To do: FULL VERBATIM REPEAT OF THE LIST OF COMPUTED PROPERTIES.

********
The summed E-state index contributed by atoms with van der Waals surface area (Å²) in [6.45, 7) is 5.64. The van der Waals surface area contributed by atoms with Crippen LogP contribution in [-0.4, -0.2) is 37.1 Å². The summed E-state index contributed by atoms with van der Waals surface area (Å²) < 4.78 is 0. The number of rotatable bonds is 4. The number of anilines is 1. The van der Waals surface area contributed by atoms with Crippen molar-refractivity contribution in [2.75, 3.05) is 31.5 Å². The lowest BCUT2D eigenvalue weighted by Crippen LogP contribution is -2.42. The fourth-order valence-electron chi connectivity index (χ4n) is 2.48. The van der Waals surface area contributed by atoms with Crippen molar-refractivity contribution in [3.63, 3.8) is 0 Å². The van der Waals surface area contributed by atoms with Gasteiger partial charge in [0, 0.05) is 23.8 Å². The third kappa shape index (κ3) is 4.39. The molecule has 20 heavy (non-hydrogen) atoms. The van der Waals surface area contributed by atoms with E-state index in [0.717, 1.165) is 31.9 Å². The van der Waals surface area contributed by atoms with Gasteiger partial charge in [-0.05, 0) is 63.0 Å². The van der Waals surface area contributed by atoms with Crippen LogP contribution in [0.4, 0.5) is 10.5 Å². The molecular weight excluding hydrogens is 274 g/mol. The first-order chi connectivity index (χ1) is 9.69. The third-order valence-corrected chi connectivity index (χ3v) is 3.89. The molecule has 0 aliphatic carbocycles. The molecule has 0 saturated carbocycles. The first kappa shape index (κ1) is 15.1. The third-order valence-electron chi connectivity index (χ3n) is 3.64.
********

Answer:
The summed E-state index contributed by atoms with van der Waals surface area (Å²) in [6.45, 7) is 5.64. The van der Waals surface area contributed by atoms with Crippen LogP contribution in [-0.4, -0.2) is 37.1 Å². The summed E-state index contributed by atoms with van der Waals surface area (Å²) < 4.78 is 0. The number of rotatable bonds is 4. The number of anilines is 1. The van der Waals surface area contributed by atoms with Crippen molar-refractivity contribution in [2.75, 3.05) is 31.5 Å². The lowest BCUT2D eigenvalue weighted by Crippen LogP contribution is -2.42. The fourth-order valence-electron chi connectivity index (χ4n) is 2.48. The van der Waals surface area contributed by atoms with Crippen molar-refractivity contribution in [3.63, 3.8) is 0 Å². The van der Waals surface area contributed by atoms with Gasteiger partial charge in [0, 0.05) is 23.8 Å². The third kappa shape index (κ3) is 4.39. The molecule has 20 heavy (non-hydrogen) atoms. The van der Waals surface area contributed by atoms with E-state index in [0.717, 1.165) is 31.9 Å². The van der Waals surface area contributed by atoms with Gasteiger partial charge in [-0.05, 0) is 63.0 Å². The van der Waals surface area contributed by atoms with Crippen LogP contribution in [0.4, 0.5) is 10.5 Å². The molecular weight excluding hydrogens is 274 g/mol. The first-order chi connectivity index (χ1) is 9.69. The third-order valence-corrected chi connectivity index (χ3v) is 3.89. The molecule has 0 aliphatic carbocycles. The molecule has 0 saturated carbocycles. The first kappa shape index (κ1) is 15.1. The third-order valence-electron chi connectivity index (χ3n) is 3.64.